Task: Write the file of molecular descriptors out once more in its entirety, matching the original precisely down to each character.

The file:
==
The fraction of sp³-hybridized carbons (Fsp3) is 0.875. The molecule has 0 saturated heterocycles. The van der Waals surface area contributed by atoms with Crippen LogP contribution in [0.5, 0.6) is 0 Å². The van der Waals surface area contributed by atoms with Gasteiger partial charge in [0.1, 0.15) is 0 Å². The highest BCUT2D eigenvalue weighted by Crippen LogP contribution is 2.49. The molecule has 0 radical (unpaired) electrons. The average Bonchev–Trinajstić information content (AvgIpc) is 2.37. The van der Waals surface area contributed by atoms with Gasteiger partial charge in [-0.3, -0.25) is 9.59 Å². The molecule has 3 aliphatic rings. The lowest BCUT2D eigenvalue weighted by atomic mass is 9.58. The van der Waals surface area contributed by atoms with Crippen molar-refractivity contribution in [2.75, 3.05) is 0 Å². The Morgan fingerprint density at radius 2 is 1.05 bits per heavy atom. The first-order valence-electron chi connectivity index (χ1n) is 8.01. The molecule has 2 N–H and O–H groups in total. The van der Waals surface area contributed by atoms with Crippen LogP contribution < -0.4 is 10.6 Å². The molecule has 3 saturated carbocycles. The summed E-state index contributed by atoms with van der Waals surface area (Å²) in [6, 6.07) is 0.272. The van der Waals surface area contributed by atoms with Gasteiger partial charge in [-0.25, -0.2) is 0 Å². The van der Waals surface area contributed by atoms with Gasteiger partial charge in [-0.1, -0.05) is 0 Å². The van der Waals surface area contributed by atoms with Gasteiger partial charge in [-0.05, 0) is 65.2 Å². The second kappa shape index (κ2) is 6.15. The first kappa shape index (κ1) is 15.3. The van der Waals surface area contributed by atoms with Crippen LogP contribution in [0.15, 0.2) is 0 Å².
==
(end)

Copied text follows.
The fraction of sp³-hybridized carbons (Fsp3) is 0.875. The molecule has 0 saturated heterocycles. The van der Waals surface area contributed by atoms with Crippen LogP contribution in [0.5, 0.6) is 0 Å². The van der Waals surface area contributed by atoms with Gasteiger partial charge in [0.1, 0.15) is 0 Å². The highest BCUT2D eigenvalue weighted by Crippen LogP contribution is 2.49. The molecule has 0 radical (unpaired) electrons. The average Bonchev–Trinajstić information content (AvgIpc) is 2.37. The van der Waals surface area contributed by atoms with Gasteiger partial charge in [-0.3, -0.25) is 9.59 Å². The molecule has 3 aliphatic rings. The lowest BCUT2D eigenvalue weighted by atomic mass is 9.58. The van der Waals surface area contributed by atoms with Crippen molar-refractivity contribution in [2.75, 3.05) is 0 Å². The Morgan fingerprint density at radius 2 is 1.05 bits per heavy atom. The first-order valence-electron chi connectivity index (χ1n) is 8.01. The molecule has 2 N–H and O–H groups in total. The van der Waals surface area contributed by atoms with Crippen LogP contribution < -0.4 is 10.6 Å². The molecule has 3 saturated carbocycles. The summed E-state index contributed by atoms with van der Waals surface area (Å²) in [6, 6.07) is 0.272. The van der Waals surface area contributed by atoms with Gasteiger partial charge in [-0.25, -0.2) is 0 Å². The van der Waals surface area contributed by atoms with Gasteiger partial charge in [-0.1, -0.05) is 0 Å². The van der Waals surface area contributed by atoms with Gasteiger partial charge in [-0.05, 0) is 65.2 Å². The second kappa shape index (κ2) is 6.15. The first kappa shape index (κ1) is 15.3. The van der Waals surface area contributed by atoms with Crippen LogP contribution in [0.15, 0.2) is 0 Å².